GAO to study impact of H-1B program on hiring
Computerworld - WASHINGTON -- There's no shortage of anecdotal reports from U.S. workers that the H-1B visa program is costing Americans jobs. But proving it has been elusive because companies don't disclose whom they hire or lay off.
That's a problem facing the U.S. General Accounting Office as it embarks on a study to answer a question posed by two Democrats on the U.S. House Science Committee: Do companies show a preference for retaining H-1B workers, and if so, why?
The GAO study, due out sometime next year, is expected to arrive during a congressional debate on whether the cap on the controversial program should be allowed to shrink from 195,000, its level for the past two fiscal years, to 65,000 after the next fiscal year ends on Sept. 30, 2003.
The H-1B program is a contentious issue in the technology community. Critics charge that in many cases, foreign workers are hired because of their willingness to work for lower wages and fewer benefits. Industry groups counter that the U.S. doesn't supply enough workers with technical skills to meet demand. H-1B employees, hired for certain technical skills, can work in the U.S. for six years through the visa program, and possibly longer under some exceptions.
The value of the upcoming report will rest on the strength of its data. But GAO officials haven't determined how to research the H-1B program's impact, and agency officials are now planning to meet with House Science Committee staff members to discuss a research methodology, according to agency and congressional staff members.
The plan is already drawing criticism from one H-1B advocate. Harris Miller, who heads the Information Technology Association of America in Arlington, Va., said he believes that the latest H-1B usage data is proof enough that the program isn't being abused.
The U.S. Immigration and Naturalization Service recently reported that it granted 60,500 H-1B visas in the nine-month period that ended June 30, representing a 54% drop from the same period last year.
"The numbers speak for themselves," said Miller. The downturn shows that H-1B's critics are wrong about the visa program serving as a supply of cheap labor, he said.
"If they [the H-1B opponents] were right, which they are not, there would just be as many H-1Bs today as a year ago," said Miller. Given the pressure on companies to cut payroll, he said, wouldn't they use "more H-1Bs rather than less H-1Bs during an economic downturn?"
But George McClure, who heads the career policy committee of the Institute of Electrical and Electronics Engineers Inc.-USA, points to rising unemployment numbers for computer and electronics engineers, along with reports from IEEE members who say they have lost jobs to H-1B workers.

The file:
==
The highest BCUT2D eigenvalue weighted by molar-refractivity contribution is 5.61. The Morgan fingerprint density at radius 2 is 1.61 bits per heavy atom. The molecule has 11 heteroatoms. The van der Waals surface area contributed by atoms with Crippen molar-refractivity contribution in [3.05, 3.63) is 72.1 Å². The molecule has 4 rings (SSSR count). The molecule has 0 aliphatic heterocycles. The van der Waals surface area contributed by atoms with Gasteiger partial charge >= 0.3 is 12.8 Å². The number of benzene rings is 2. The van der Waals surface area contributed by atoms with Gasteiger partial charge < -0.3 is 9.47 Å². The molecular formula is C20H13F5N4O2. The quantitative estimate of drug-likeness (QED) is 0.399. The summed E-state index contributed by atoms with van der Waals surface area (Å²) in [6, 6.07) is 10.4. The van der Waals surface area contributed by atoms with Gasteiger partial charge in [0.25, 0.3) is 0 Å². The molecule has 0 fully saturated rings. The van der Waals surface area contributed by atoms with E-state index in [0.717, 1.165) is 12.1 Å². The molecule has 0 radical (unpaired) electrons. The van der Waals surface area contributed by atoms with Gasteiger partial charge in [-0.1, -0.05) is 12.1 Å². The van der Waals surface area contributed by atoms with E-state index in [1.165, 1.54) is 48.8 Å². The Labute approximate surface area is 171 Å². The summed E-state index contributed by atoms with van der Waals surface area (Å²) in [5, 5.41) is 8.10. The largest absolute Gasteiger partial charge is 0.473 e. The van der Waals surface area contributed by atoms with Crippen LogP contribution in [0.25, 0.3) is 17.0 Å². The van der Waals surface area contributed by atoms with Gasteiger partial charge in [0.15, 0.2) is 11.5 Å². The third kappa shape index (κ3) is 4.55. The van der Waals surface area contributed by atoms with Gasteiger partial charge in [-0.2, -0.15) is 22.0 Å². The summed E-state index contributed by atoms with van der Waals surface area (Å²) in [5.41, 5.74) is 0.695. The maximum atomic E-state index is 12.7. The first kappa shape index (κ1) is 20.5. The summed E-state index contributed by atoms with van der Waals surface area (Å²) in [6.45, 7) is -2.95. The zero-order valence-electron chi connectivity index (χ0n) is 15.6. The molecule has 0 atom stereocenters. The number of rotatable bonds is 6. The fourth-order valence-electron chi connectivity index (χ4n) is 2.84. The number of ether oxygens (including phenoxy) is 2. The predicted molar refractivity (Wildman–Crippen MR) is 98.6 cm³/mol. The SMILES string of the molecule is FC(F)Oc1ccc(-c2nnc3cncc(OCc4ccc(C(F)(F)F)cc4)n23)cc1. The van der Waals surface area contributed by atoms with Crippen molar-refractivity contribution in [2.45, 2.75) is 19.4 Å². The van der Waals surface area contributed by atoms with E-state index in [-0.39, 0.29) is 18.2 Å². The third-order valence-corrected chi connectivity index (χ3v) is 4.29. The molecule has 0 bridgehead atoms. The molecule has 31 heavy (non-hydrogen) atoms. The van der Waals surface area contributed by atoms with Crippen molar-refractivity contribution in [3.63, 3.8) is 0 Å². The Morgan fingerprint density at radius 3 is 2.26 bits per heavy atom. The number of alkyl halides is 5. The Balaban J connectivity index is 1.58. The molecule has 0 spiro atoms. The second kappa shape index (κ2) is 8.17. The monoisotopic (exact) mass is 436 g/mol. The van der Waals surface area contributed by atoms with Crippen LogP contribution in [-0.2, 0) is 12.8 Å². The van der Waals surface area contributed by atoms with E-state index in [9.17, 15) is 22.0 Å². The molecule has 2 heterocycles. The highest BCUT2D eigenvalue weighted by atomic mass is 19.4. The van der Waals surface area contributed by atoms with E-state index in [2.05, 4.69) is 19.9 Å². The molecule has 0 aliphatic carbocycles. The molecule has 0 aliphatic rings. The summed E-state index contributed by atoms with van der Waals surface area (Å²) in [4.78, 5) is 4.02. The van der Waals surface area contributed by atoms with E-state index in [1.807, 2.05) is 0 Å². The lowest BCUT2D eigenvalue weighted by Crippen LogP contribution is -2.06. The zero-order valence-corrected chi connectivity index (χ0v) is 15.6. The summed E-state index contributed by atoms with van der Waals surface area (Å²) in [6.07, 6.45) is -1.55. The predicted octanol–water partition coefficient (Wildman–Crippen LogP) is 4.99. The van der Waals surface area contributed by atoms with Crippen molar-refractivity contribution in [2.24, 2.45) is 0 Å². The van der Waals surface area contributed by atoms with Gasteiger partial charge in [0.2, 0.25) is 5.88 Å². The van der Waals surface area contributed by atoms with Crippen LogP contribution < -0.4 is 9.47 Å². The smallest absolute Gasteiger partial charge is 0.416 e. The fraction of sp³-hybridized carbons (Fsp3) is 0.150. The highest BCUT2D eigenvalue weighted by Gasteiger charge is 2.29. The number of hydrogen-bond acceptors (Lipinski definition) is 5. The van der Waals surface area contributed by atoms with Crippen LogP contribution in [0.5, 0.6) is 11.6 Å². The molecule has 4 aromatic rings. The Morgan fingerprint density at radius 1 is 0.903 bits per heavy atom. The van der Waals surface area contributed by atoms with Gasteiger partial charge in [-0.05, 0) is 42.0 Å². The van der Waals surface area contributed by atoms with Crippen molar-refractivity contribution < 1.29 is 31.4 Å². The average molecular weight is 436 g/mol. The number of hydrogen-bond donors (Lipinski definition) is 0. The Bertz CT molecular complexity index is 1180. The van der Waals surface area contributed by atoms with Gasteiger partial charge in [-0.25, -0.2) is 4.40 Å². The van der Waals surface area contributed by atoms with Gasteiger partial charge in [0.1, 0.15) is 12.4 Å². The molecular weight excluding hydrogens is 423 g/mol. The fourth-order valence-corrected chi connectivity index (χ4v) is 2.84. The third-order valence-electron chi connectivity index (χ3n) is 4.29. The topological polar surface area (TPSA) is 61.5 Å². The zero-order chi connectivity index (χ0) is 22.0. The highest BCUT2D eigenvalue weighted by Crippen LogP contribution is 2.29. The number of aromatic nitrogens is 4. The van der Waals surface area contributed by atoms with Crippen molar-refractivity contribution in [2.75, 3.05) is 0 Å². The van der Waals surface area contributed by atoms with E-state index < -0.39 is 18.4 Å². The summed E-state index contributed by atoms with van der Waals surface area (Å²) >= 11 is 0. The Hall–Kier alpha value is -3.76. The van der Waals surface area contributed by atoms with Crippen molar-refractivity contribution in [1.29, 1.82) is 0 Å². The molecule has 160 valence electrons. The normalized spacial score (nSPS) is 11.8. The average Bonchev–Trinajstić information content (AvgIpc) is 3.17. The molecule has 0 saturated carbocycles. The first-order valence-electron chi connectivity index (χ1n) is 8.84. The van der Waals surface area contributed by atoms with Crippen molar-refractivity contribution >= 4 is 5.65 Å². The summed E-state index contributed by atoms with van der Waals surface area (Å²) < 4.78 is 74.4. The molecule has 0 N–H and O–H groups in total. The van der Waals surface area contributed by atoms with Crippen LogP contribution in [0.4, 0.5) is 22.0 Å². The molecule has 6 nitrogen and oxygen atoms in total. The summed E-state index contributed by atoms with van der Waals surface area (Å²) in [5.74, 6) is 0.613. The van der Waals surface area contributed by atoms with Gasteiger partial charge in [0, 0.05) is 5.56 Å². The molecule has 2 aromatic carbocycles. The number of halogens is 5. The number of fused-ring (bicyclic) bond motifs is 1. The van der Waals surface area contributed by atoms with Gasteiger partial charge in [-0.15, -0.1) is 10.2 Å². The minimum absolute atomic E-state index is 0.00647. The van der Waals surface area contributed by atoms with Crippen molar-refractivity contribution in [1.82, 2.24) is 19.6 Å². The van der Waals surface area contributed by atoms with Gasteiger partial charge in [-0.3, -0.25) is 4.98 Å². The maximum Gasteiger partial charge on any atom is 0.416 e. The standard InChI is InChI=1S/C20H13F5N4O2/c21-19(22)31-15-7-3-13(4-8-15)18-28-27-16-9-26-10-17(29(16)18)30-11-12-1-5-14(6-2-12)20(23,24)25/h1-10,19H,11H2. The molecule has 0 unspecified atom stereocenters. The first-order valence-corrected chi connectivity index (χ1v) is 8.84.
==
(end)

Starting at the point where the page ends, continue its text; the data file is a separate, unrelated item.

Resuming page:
"We've got lots of unemployed members ... who can do the jobs that they are bringing in H-1Bs for," said McClure. He said he has heard from engineers who were instructed to train H-1B visa holders and were then laid off.
But McClure said he doesn't know how the GAO can accurately assess the situation, other than to talk to affected workers and hear their stories.
"If the concern is with unemployment, then they ought to be talking to some of the people who are unemployed," said McClure.
U.S. Reps. James Barcia and Lynn Rivers, both Michigan Democrats and House Science Committee members, requested the GAO study a year ago. The GAO divided their request into two parts, starting with a study on the effectiveness of a training program that has been funded through H-1B fees. That report is due in a matter of weeks.
The H-1B training program, which has collected $138 million fees paid by employers who sponsor H-1B visa holders, has been called "ineffective" by the Bush administration because it isn't providing training that would lessen demand for H-1B workers.
These visa holders typically have bachelor's and, in many cases, advanced degrees. But a lot of the training programs are being used to prepare workers for low-tech jobs such as installing cable, the administration said.
The Bush administration's position was determined before anyone had evaluated the training program, said one congressional staff member familiar with the GAO study. That study may yet find some value in the program, he said.
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